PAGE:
29 July 2012

Aleppo's Uprising Not All Home-Grown

Aleppo got dragged into the insurgency rather than waiting for it to start.

"We liberated the rural parts of this province. We waited and waited for Aleppo to rise, and it didn't. We couldn't rely on them to do it for themselves so we had to bring the revolution to them," said a rebel commander in a nearby village, who calls himself Abu Hashish.
The short scrawny man with a drooping grey moustache sits juggling cell phones and a walkie-talkie, arranging for the next convoy to head for Aleppo. Tanks of fuel and homemade grenades for use in rocket launchers are piled up along the outside of his house, ready to be dispatched.
"About 80 percent of the fighters in this city come from the countryside. Aleppo is a business town, people said they wanted to stay neutral. But now that we have come, they seem to be accepting us," he said.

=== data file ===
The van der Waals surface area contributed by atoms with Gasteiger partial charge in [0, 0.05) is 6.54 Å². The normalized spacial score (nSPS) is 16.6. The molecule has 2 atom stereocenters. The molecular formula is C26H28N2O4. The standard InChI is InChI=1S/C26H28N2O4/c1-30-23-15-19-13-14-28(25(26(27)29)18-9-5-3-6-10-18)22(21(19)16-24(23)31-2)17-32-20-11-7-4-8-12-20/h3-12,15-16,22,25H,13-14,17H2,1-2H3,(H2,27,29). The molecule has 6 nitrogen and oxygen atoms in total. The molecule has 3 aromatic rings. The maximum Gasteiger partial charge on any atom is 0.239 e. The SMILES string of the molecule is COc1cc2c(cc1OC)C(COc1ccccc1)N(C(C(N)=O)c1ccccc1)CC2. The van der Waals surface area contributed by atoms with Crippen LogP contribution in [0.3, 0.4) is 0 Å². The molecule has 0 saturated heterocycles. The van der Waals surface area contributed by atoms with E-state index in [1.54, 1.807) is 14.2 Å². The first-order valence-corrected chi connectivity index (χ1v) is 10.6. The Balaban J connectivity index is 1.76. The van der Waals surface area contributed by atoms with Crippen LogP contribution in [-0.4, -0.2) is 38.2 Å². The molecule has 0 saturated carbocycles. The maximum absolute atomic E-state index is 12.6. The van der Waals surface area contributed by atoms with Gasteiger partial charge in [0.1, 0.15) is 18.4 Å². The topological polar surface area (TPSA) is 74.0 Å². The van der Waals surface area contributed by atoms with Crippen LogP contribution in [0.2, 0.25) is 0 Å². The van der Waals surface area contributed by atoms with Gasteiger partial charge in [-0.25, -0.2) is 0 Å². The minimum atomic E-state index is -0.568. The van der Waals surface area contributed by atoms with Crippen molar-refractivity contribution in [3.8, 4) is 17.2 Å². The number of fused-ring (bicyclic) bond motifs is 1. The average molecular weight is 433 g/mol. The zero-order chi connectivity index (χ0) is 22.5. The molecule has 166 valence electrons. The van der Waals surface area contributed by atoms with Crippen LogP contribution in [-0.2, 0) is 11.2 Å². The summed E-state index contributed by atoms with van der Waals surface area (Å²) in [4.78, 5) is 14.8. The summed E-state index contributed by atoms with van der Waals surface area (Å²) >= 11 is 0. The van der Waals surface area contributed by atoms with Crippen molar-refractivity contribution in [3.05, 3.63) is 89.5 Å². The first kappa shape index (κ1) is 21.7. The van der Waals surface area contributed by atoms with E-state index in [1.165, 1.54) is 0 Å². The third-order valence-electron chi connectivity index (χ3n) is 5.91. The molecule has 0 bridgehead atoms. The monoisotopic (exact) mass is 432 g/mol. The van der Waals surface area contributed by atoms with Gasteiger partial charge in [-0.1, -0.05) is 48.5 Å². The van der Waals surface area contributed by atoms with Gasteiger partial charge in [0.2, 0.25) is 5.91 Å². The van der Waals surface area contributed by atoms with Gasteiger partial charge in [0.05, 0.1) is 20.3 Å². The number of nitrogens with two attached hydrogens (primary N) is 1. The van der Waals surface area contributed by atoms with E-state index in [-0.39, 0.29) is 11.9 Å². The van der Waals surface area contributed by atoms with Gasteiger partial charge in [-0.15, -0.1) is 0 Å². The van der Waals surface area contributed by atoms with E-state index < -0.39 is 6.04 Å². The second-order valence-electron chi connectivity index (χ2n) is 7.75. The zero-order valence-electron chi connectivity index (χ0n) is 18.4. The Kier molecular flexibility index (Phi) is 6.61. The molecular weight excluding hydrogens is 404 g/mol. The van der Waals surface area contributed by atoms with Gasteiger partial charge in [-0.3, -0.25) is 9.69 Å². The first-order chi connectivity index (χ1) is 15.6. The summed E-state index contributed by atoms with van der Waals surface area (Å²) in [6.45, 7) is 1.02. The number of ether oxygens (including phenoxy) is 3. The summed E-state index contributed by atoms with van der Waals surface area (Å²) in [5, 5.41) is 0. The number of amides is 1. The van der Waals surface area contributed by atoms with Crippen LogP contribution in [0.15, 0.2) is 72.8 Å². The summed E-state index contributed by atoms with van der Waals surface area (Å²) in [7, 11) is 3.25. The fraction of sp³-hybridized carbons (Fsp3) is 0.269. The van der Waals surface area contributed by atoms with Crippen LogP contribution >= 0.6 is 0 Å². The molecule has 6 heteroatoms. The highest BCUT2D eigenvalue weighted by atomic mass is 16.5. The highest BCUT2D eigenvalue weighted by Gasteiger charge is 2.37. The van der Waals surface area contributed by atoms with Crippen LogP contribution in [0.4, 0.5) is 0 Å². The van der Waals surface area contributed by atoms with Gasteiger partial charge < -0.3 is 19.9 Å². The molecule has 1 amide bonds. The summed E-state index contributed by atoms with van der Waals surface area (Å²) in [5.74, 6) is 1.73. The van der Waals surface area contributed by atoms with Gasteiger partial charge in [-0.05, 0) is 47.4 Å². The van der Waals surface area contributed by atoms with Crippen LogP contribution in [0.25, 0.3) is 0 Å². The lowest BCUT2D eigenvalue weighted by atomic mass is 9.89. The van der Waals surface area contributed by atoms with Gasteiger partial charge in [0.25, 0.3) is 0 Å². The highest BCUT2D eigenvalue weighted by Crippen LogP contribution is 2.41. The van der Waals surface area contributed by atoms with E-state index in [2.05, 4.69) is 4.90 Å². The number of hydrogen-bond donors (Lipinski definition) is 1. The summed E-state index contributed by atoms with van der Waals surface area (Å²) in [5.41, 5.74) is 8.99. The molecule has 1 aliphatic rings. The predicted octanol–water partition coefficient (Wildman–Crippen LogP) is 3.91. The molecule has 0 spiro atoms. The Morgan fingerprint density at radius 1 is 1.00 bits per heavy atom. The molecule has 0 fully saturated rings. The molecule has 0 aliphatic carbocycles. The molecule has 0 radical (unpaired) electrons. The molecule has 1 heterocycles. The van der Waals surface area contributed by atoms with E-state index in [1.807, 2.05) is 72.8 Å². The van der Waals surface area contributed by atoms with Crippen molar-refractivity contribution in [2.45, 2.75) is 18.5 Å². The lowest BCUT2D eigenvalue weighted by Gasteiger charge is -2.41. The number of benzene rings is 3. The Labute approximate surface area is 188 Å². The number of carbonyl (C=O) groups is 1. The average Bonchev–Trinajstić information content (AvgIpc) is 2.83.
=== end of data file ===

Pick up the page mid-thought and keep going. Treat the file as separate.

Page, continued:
As towns across Syria were rocked by the uprising against President Bashar al-Assad - in which it is estimated 18,000 people have been killed - Aleppo, home to conservative Muslim families and businesses, stayed largely silent.
Although armed resistance began in poorer districts where residents had more tribal allegiances or rural backgrounds, Aleppo's sacrifices have paled in comparison to nearby northern Idlib, central Homs or even Damascus, the capital.
Exasperated by the slow progress in Aleppo, rebels in the countryside said they were finally emboldened to push into the city after an assassination in the capital Damascus of four top government officials, including the defense minister.
"It was a boost to our spirits. We were so excited because we knew it was time. Aleppo is the economic center, the true source of regime power. If we can strike it hard, and hold on, we can bring Bashar down," said one rebel fighter joining the convoy who called himself Abu Bakr.

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By: Brant

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